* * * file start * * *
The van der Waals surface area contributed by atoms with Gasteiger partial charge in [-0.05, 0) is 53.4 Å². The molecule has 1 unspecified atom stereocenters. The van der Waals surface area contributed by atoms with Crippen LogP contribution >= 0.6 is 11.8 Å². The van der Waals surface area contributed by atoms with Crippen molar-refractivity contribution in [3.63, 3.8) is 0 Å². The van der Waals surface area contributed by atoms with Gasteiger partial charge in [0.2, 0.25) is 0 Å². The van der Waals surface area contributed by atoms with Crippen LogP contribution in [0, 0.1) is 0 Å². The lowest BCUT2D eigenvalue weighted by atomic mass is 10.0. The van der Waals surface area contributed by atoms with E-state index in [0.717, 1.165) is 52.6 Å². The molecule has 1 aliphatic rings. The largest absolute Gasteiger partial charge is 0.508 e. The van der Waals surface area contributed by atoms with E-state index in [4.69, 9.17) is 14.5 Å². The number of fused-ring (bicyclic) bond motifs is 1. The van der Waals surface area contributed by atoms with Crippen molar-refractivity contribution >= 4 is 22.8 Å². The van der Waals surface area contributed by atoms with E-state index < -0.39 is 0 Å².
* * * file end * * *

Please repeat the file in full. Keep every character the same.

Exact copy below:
The van der Waals surface area contributed by atoms with Gasteiger partial charge in [-0.05, 0) is 53.4 Å². The molecule has 1 unspecified atom stereocenters. The van der Waals surface area contributed by atoms with Crippen LogP contribution >= 0.6 is 11.8 Å². The van der Waals surface area contributed by atoms with Crippen molar-refractivity contribution in [3.63, 3.8) is 0 Å². The van der Waals surface area contributed by atoms with Gasteiger partial charge in [0.2, 0.25) is 0 Å². The van der Waals surface area contributed by atoms with Crippen LogP contribution in [0, 0.1) is 0 Å². The lowest BCUT2D eigenvalue weighted by atomic mass is 10.0. The van der Waals surface area contributed by atoms with E-state index in [0.717, 1.165) is 52.6 Å². The molecule has 1 aliphatic rings. The largest absolute Gasteiger partial charge is 0.508 e. The van der Waals surface area contributed by atoms with E-state index in [4.69, 9.17) is 14.5 Å². The number of fused-ring (bicyclic) bond motifs is 1. The van der Waals surface area contributed by atoms with Crippen molar-refractivity contribution >= 4 is 22.8 Å². The van der Waals surface area contributed by atoms with E-state index < -0.39 is 0 Å².